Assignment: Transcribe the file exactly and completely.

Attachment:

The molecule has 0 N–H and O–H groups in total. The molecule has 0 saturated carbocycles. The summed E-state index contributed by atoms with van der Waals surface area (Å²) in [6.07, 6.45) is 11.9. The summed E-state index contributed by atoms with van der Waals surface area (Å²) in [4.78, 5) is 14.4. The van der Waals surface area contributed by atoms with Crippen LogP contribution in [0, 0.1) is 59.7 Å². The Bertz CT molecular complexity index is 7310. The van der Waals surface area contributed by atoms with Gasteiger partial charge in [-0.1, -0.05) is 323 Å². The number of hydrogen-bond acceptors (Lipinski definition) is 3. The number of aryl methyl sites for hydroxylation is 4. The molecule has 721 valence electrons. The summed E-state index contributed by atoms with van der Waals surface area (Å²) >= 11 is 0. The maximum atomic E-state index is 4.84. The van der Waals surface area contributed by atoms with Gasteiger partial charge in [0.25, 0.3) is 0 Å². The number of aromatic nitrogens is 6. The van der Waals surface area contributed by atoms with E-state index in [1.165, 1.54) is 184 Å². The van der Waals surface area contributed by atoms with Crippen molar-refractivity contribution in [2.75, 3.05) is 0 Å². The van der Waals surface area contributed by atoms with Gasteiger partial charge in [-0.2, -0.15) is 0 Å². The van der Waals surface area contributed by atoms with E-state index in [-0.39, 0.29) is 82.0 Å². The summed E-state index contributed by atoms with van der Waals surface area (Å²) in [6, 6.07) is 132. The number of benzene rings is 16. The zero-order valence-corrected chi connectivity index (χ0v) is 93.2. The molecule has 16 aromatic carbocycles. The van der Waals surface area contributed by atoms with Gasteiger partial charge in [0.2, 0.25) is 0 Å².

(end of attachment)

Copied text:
The molecule has 0 N–H and O–H groups in total. The molecule has 0 saturated carbocycles. The summed E-state index contributed by atoms with van der Waals surface area (Å²) in [6.07, 6.45) is 11.9. The summed E-state index contributed by atoms with van der Waals surface area (Å²) in [4.78, 5) is 14.4. The van der Waals surface area contributed by atoms with Crippen LogP contribution in [0, 0.1) is 59.7 Å². The Bertz CT molecular complexity index is 7310. The van der Waals surface area contributed by atoms with Gasteiger partial charge in [-0.1, -0.05) is 323 Å². The number of hydrogen-bond acceptors (Lipinski definition) is 3. The number of aryl methyl sites for hydroxylation is 4. The molecule has 721 valence electrons. The summed E-state index contributed by atoms with van der Waals surface area (Å²) >= 11 is 0. The maximum atomic E-state index is 4.84. The van der Waals surface area contributed by atoms with Gasteiger partial charge in [0.25, 0.3) is 0 Å². The number of aromatic nitrogens is 6. The van der Waals surface area contributed by atoms with E-state index in [1.165, 1.54) is 184 Å². The van der Waals surface area contributed by atoms with Crippen molar-refractivity contribution in [2.75, 3.05) is 0 Å². The van der Waals surface area contributed by atoms with Gasteiger partial charge in [-0.2, -0.15) is 0 Å². The van der Waals surface area contributed by atoms with E-state index in [-0.39, 0.29) is 82.0 Å². The summed E-state index contributed by atoms with van der Waals surface area (Å²) in [6, 6.07) is 132. The number of benzene rings is 16. The zero-order valence-corrected chi connectivity index (χ0v) is 93.2. The molecule has 16 aromatic carbocycles. The van der Waals surface area contributed by atoms with Gasteiger partial charge in [0.2, 0.25) is 0 Å².